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Dubai Expat Interview – Rachael Harrison

Avator1This week’s Into-yous features British expat Rachael Harrison

Tell us a little about yourself:
I’m a writer, runner, traveller and photographer who is always looking for the next adventure! Originally from historic York, I now call Dubai home, but at the same time make the most of its fantastic location to explore the world! At the beginning of this year, I created to share my adventures and photography with my readers. Through the site, I aim to draw attention to the fact that there is a lot more to the city (and the emirate and UAE in general) than shopping malls, brunches and beaches. Looking further afield, I document my travels, submit reviews, and advise others – namely solo female travellers – on their own itineraries. Through the blog, I hope to inspire others to take the path that I have – one that can be daunting, yet at the same time, thrilling and full of adventures that create a life time of memories!

When did you move to Dubai and what brought you here:
In a previous life, I was a primary school teacher working in international schools after completing my first year of teaching in the UK. Three years ago, I was offered a teaching job in Dubai, and moved here in August 2011. I chose Dubai because it had a huge mix of expats and provided exactly what I needed at the time – bustling city life, sunny days and balmy nights (’balmy’ being an understatement!) – although these needs have since changed.

Have you been an expat elsewhere and if so, where?
Prior to moving to Dubai, I spent two and a half years living and working in Cairo. This was a fantastic experience and I made many friends who are now scattered all over the globe. Cairo was an intriguing place to live, but by the time I left, I was more than ready to move on with fond memories.

The best advice you were given to prepare you for life in Dubai:
Don’t live beyond your means! It’s all too easy to get swept up in the lifestyles that many appear to have, but getting credit is easy and comes with severe consequences if you cannot afford to repay any debt that you accumulate.

What surprised you most about Dubai?
My attitude changed after about a year of living here, and I found myself growing bored of the routine I had fallen into. I considered moving, but then discovered that there is a lot more to Dubai and the UAE if you go out and find it! Desert trips, water activities, and all kinds of new and exciting things to enjoy that one might miss if you restrict yourself to city life.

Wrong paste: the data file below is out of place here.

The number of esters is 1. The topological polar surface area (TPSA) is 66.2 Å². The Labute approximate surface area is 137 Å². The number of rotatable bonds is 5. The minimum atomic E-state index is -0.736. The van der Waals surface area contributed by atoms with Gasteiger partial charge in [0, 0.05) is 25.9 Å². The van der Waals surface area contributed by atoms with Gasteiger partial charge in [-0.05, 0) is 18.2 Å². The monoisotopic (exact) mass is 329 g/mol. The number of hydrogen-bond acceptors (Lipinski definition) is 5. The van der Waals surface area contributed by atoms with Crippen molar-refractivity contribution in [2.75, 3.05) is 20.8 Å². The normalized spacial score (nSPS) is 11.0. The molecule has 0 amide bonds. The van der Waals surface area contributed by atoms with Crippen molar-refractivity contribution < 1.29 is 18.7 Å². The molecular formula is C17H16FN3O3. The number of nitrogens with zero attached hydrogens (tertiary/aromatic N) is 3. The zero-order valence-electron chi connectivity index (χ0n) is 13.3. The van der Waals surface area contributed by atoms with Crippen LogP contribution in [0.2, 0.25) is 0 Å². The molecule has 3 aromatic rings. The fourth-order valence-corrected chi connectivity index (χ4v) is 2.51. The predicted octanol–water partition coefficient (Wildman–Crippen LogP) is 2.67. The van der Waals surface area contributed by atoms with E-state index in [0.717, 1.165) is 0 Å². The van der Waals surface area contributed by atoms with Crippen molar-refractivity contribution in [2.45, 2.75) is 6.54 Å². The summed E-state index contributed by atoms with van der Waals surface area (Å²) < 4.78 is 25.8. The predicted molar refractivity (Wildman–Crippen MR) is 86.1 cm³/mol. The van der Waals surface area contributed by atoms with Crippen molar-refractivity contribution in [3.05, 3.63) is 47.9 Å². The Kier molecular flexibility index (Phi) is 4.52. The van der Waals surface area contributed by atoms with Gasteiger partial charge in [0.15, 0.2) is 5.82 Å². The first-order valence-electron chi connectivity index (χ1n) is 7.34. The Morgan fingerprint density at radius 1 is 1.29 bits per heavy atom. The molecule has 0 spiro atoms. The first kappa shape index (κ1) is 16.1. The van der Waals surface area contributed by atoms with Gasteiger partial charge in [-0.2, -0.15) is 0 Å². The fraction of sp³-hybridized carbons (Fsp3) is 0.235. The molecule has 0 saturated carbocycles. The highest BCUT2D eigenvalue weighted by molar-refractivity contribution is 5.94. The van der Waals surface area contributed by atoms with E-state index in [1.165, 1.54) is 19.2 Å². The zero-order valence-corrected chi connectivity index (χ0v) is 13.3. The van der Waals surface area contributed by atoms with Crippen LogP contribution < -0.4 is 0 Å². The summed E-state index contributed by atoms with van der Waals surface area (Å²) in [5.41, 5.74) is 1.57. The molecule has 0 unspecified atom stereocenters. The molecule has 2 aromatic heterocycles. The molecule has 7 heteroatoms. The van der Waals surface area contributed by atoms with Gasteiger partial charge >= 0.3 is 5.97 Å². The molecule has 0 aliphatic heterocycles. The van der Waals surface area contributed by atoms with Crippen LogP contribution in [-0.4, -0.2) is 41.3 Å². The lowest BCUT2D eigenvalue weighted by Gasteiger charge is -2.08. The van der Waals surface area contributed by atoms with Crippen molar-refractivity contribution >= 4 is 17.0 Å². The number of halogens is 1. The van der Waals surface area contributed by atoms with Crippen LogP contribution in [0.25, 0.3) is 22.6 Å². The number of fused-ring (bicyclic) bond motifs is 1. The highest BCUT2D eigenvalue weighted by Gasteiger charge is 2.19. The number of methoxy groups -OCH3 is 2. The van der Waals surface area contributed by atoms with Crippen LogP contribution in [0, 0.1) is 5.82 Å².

What area do you live in?
I’ve lived in Tecom, Marina, and Dubailand.

If money were no object, where would you most like to live in Dubai?
Each area has its own advantages and disadvantages. If money was no object, I’d like a few places to live so that I could pick and choose according to my mood and what I wanted to do! A city penthouse suite and a large villa out in the dunes somewhere would suit me fine.

Your favourite Arabic word or phrase you have learned so far:
I learnt Arabic whilst I was living in Cairo, but sadly I rarely use it here in Dubai. ’As-salamu alaykum’ always goes a long way when you’re trying to get things done, plus it means ’peace be upon you’, which is a lovely way of greeting people!

Your least favourite word or phrase you have adopted since moving to Dubai:
Probably everything that comes out of my mouth when I’m driving!

What has been your best experience in Dubai to date?
Learning to wakeboard and completing my first marathon were big achievements that I may not have done had I never moved to Dubai. I’ve had some great moments out camping and every Arabian sunset I watch over desert dunes reminds me of how lucky I am to be here!

Where do you hope to spend your next holiday?
I’ve just returned from 10 days in Indonesia, and it was refreshing to be surrounded by lush tropical hills and natural, unspoilt beaches. Asia is easy to get to from Dubai and provides a great contrast to everyday life here. It’s likely that my next holiday will be there too.

Who is the person you most miss when you are in Dubai?
Family, without a doubt!

What is your favourite restaurant in Dubai?
It’s time to be controversial. I think that many restaurants in Dubai are not up to scratch and that far nicer meals can be cooked at home! It’s often the case that service is poor, meals are expensive and never live up to expectations. Having said this, I recently tried Bateaux Dubai on the creek and it was a deliciously different experience, and the food at Al Maha Desert Resort and Spa is always phenomenal. Oh, and Lime Tree Cafe is always good!

What grocery item do you most miss from your home country?
It’s really hard to get good quality, alternative ingredients here. The other day I spent a while trying to find almond flour and coconut flour, to no avail. Dubai is the kind of place where if you see something you’ve been desperate for on the shelves, you must buy it straight away or risk never seeing it again!

When friends and family visit you in Dubai where will you absolutely take them?
I always take them to the usual tourist spots, but I also enjoy showing them the diversity of the other emirates such as Ras Al Khaimah and Fujairah. It changes the impression that people have of the UAE in general.


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